Jury awards former FedEx employee $366 million in discrimination & retaliation suit

November 19, 2022

A federal jury in Texas has awarded former FedEx Corp. employee Jennifer Harris $1.24 million in compensatory and a whopping $365 million in punitive damages following a trial accusing Federal Express of discrimination and retaliation.

Harris, a Black woman who worked for FedEx since 2007, started as an account executive and received multiple promotions and awards over the years until she was terminated in January 2020.

In her most recent position, Harris led a sales team and her performance was measured by the team’s production.

In June 2017, Harris began reporting to a new supervisor who was not pleased with Harris’ performance and at one point suggested Harris voluntarily take a demotion away from management and return to being an account executive, where she previously excelled. After rejecting this suggestion, Harris received a letter of counseling and then a letter of warning. During this time, Harris filed several internal complaints alleging discrimination. Her complaints were investigated and found to be unsubstantiated, and then Harris was terminated shortly thereafter.

Harris sued under the federal law 42 USC 1981, a federal law prohibiting race discrimination in contracts, including employment, and Title VII of the Civil Rights Act.

In denying summary judgment for FedEx, the judge acknowledged that Harris did not fully meet her sales goals, but so did at least one of her white peers who was not similarly disciplined. The court held, “The statistics relied upon by the defendant to establish the plaintiff’s failing are direct evidence of disparity in treatment.”

For example, while Harris’ sales fell .11% below the average, her white peer was 9.79% below the average.

The court held, “Because the plaintiff’s termination was based solely on her failure to meet the defendant’s revenue goal, when others not of her race but in similar positions were not terminated when they did not meet their revenue goals, raises the inference that race could have been a favor in the plaintiff’s termination.”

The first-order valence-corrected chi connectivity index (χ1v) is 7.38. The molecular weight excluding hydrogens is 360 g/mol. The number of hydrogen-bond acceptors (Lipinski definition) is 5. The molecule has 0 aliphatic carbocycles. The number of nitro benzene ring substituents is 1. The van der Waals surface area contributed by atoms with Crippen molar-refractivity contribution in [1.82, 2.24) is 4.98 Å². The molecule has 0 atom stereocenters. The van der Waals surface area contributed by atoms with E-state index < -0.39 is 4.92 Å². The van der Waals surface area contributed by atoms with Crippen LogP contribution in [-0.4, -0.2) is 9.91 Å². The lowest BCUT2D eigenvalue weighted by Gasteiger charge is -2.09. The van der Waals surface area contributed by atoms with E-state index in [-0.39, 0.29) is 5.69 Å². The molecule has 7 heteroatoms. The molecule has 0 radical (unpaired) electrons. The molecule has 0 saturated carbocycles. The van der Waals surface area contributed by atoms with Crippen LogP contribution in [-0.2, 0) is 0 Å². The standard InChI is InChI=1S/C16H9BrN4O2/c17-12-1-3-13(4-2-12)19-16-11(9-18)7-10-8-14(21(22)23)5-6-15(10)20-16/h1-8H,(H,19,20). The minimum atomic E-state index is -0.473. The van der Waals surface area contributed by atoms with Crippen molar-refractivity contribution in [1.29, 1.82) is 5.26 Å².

Because the court denied summary judgment, the case went to a jury trial.

Following a trial on the evidence, the jury spent just two days to determine that Harris suffered retaliation warranting compensatory damages.

The jury also concluded that $365 million should be awarded to Harris for “any reprehensible conduct of the defendant” that the jury found as punitive damages.

In the lawsuit, Harris acknowledged that FedEx published policies promising that employees will not suffer discrimination or retaliation, but identified three major defects on the part of FedEx:

  • “FedEx hires HR personnel who are not qualified to follow policies prohibiting discrimination and retaliation.”
  • “FedEx fails to adequately train its managers to follow policies prohibiting discrimination and retaliation.”
  • “FedEx fails to supervise its managers to ensure they follow policies prohibiting discrimination and retaliation.”

Regardless of what is happening in the economic climate, organizations must invest in training of managers and human resources. Too often managers receive little to no training on how to comply with policy, or their obligations to prevent harassment, discrimination and retaliation.

Organizations should not be “one and done” with this training, but should regularly keep manager best practices at the forefront of development opportunities.

In addition, human resources too often are not provided the necessary resources to be trained on conducting investigations, and to uncover harassment, discrimination and workplace bullying. Investing time and resources to train managers and human resources could avoid large scale litigation such as this, and also provide them with tools to make sure that their employees are successful in their jobs.

This verdict should not dissuade employers from disciplining low performing employees. Frequently I question why certain employees are still employed when the client describes the poor performance or conduct from the employee.

Instead, employers need to implement consistent performance management practices, and be consistent with accountability. Had FedEx held all employees accountable consistently, it would have had every right to discipline and/or terminate Harris if she failed to meet expectations. Legal liability arose when FedEx failed to hold a similarly situated white employee equally accountable.

FedEx plans to appeal, and has stated that the verdict is excessive.